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  • Author: Richard Youngs
  • Publication Date: 02-2020
  • Content Type: Working Paper
  • Institution: Carnegie Endowment for International Peace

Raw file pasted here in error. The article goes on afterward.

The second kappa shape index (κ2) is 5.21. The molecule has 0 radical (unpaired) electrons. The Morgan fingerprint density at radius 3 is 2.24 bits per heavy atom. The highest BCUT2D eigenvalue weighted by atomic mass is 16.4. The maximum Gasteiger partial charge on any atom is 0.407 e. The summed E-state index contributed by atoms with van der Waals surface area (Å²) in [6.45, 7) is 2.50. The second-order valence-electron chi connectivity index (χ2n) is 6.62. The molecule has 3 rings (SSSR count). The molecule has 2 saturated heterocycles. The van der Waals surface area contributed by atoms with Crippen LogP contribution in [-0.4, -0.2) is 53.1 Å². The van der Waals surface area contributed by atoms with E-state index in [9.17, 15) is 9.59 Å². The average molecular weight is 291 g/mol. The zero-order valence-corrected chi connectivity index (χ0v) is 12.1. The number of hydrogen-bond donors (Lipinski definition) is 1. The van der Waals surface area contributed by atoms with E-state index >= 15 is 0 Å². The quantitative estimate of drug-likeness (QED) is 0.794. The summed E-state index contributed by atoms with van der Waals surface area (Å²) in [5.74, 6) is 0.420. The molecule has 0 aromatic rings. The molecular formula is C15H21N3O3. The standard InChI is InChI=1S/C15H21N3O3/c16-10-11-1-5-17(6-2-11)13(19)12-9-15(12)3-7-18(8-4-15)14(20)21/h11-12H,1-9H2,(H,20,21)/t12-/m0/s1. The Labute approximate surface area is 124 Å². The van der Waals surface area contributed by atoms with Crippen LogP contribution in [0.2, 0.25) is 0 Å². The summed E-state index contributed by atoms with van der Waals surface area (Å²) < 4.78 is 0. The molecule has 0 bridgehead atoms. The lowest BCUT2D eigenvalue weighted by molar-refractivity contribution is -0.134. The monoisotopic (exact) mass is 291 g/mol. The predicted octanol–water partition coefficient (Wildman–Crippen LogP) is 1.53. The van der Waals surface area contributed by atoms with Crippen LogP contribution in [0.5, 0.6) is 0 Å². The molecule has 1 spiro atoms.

• Abstract: As the European Union (EU) debates its new post-2020 funding instruments, EU civil society support faces a pivotal moment. The union has been fine-tuning this support in recent years and is now contemplating further reforms. Civil society around the world is undergoing far-reaching changes as new types of informal activism emerge, governments try to constrict civic activity, and digital technology has major political implications. Against this backdrop, this analysis proposes ten practical ideas for how EU civil society assistance needs to evolve. It focuses on the countries that fall under the EU’s Instrument for Pre-Accession Assistance (IPA)—Turkey and the countries of the Western Balkans—and the six states of the EU’s Eastern Partnership (EaP): Armenia, Azerbaijan, Belarus, Georgia, Moldova, and Ukraine. This research examines how EU funding mechanisms need to change and assesses whether current financing proposals are likely to be beneficial or damaging. It suggests how the EU can overcome the main challenges of supporting newer forms of activism. And it explores how the EU can best help civil society to resist the heightened repression it faces in most IPA and EaP states. To improve its civil society assistance, the EU should: 1. tie critical measures to civil society support; 2. set minimum thresholds for mainstreaming; 3. engage with unfamiliar civil society partners; 4. define clearer rules on government-organized nongovernmental organizations (GONGOs); 5. focus on systemic resilience; 6. help local fund raising; 7. widen support networks; 8. better connect civil society to politics; 9. assess the civil society impacts of other EU policies; and 10. link civil society to foreign policy. This publication does not attempt to give a comprehensive or detailed account of all aspects of EU civil society support—something Carnegie has covered elsewhere.1 Rather, it offers a snapshot of the current state of play in this area of policy at a moment when the EU is debating significant changes and is set to make decisions that will affect the future course of its civil society support.